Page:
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Where did the water go? Art action in Lot M Parking

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McMaster's Parking Non-Problem Problem.

Looking at McMaster University 's plan to build a $12-million dollar parking garage at the site of current Parking Lot K, west of Cootes Drive. The University Planning Committee minutes from March 18, 2020 cite the need to replace their 490-stall Ward Avenue parking lot by 2024. That's the only reason given. Let's do some math: $12 mil/490 spaces=$24,489.00 per stall, which is in line with rough pricing per stall in parking structures. In McMaster's 2011 Campus Master Plan (CMP’11), they identified lot K & 4 other campus sites for potential “Academic, research or residence *above parking structure* & Lot i as a “parking structure” site. Now it looks like Lot K loses the " Academic, research or residence" part and becomes just a "parking structure." But wait! The more recent Facility Services Capital Plan Update 2021/2022 has a $17-million price tag for the structure. That's almost a 42% increase on the March 2020 UPC’s $12 million. This p

McMaster's Parking Problem: Next Level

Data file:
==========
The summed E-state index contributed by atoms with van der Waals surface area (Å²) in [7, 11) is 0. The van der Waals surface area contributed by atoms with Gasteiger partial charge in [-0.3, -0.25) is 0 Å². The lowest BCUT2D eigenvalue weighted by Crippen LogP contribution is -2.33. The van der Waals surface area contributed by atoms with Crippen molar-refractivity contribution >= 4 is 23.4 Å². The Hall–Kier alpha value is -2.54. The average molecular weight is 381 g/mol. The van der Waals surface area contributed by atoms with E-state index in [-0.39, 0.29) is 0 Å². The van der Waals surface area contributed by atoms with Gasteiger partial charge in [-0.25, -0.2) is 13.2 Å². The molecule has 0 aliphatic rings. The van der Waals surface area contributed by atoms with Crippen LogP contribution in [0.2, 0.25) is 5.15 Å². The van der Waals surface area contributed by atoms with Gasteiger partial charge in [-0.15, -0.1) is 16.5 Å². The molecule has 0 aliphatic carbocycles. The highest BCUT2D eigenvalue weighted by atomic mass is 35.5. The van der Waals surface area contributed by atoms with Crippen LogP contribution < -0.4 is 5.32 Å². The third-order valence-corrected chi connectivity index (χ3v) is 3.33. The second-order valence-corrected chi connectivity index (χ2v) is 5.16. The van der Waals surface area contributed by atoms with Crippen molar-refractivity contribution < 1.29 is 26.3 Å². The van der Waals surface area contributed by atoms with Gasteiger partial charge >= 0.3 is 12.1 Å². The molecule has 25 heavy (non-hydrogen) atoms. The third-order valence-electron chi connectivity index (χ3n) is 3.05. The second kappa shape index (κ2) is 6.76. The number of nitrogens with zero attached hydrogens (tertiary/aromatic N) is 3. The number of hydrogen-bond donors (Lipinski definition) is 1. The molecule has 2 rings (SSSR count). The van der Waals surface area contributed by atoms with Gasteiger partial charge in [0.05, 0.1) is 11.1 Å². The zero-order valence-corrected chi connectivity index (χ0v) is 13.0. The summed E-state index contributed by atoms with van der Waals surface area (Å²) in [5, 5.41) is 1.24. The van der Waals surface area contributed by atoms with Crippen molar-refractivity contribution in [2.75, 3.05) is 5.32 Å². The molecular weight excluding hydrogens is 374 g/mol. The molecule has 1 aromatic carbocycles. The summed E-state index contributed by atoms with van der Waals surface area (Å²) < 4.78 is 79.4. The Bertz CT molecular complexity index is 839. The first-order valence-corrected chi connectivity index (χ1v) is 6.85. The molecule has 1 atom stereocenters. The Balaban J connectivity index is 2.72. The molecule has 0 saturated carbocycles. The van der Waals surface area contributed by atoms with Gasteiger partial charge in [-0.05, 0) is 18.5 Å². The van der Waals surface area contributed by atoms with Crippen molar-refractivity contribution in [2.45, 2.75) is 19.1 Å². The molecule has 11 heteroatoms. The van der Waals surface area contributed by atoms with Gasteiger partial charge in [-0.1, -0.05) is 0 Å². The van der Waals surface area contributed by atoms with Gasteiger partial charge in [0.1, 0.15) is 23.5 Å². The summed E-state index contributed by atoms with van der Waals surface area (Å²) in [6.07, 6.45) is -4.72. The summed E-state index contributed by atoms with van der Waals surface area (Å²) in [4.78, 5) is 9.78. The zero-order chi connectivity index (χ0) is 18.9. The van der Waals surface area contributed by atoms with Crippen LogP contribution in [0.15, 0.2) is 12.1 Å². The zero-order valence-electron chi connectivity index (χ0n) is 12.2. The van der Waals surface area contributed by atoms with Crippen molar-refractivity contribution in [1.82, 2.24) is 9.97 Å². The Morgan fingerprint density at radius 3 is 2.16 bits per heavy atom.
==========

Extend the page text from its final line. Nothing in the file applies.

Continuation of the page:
I'm sharing a recent article published in the Dundas Star News about McMaster's plan to build a - get this - $17-million dollar parking structure. Seventeen million. Yes, $17,000,000.00 That's a lot of money to provide temporary shelter for vehicles of people who choose to drive to campus. We will be following this closely. Here's the article.  Cootes Drive six-storey McMaster University parking garage under review Variances or amendment to zoning bylaw expected to permit parking structure Craig Campbell, Dundas Star News, Friday, March 5, 2021 Zoning bylaw variances, or amendments, could be required for a planned six-storey, 567-space McMaster University parking garage west of Cootes Drive, and north of Thorndale Crescent. University spokesperson Michelle Donavon said the $17-million structure on parking lot K at Westaway Road will help ongoing efforts to re-naturalize parts of the west campus, by moving some surface parking into the structure. “These plans will increa

Turtle Treks

Turtles move slow but they can cover a lot of ground. When the weather warms in the spring, male and female turtles start to roam, with female turtles seeking nesting sites to lay eggs. They are busiest during May and June, but will be making their rounds anytime between April and October ( Source ).  The babies hatch later in the summer or early fall and are born into a world of danger, with predators being a top hazard, but roads play a role in reducing the hatchling's survival rates.  Less than 1 in a hundred turtle eggs laid will hatch and grow into an adult turtle. ( Source )    Turtles take a long time to reach sexual maturity, meaning that maintaining a robust population requires protection. Adult snapping turtles, for instance, have a 99% survival rate in the wild, but road mortality tips the scales against them. The loss of a fertile adult female creates a huge deficit in the survivability of the species in a region.  A good source for information on turtles is  https://on